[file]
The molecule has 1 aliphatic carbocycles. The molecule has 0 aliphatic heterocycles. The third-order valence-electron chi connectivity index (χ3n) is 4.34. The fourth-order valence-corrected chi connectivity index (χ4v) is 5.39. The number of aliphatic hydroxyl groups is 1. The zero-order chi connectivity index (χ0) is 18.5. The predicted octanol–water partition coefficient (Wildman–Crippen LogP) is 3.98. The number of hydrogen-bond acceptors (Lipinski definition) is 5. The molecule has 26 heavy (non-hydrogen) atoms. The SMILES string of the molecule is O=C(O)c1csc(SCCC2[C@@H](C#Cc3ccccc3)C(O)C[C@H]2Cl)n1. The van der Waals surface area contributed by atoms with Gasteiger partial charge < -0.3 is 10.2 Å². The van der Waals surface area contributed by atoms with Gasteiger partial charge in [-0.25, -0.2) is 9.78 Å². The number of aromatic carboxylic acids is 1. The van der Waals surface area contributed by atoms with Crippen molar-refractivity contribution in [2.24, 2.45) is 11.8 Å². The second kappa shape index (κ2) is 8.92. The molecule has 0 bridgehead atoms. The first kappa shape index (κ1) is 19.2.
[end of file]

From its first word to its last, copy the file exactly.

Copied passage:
The molecule has 1 aliphatic carbocycles. The molecule has 0 aliphatic heterocycles. The third-order valence-electron chi connectivity index (χ3n) is 4.34. The fourth-order valence-corrected chi connectivity index (χ4v) is 5.39. The number of aliphatic hydroxyl groups is 1. The zero-order chi connectivity index (χ0) is 18.5. The predicted octanol–water partition coefficient (Wildman–Crippen LogP) is 3.98. The number of hydrogen-bond acceptors (Lipinski definition) is 5. The molecule has 26 heavy (non-hydrogen) atoms. The SMILES string of the molecule is O=C(O)c1csc(SCCC2[C@@H](C#Cc3ccccc3)C(O)C[C@H]2Cl)n1. The van der Waals surface area contributed by atoms with Gasteiger partial charge < -0.3 is 10.2 Å². The van der Waals surface area contributed by atoms with Gasteiger partial charge in [-0.25, -0.2) is 9.78 Å². The number of aromatic carboxylic acids is 1. The van der Waals surface area contributed by atoms with Crippen molar-refractivity contribution in [2.24, 2.45) is 11.8 Å². The second kappa shape index (κ2) is 8.92. The molecule has 0 bridgehead atoms. The first kappa shape index (κ1) is 19.2.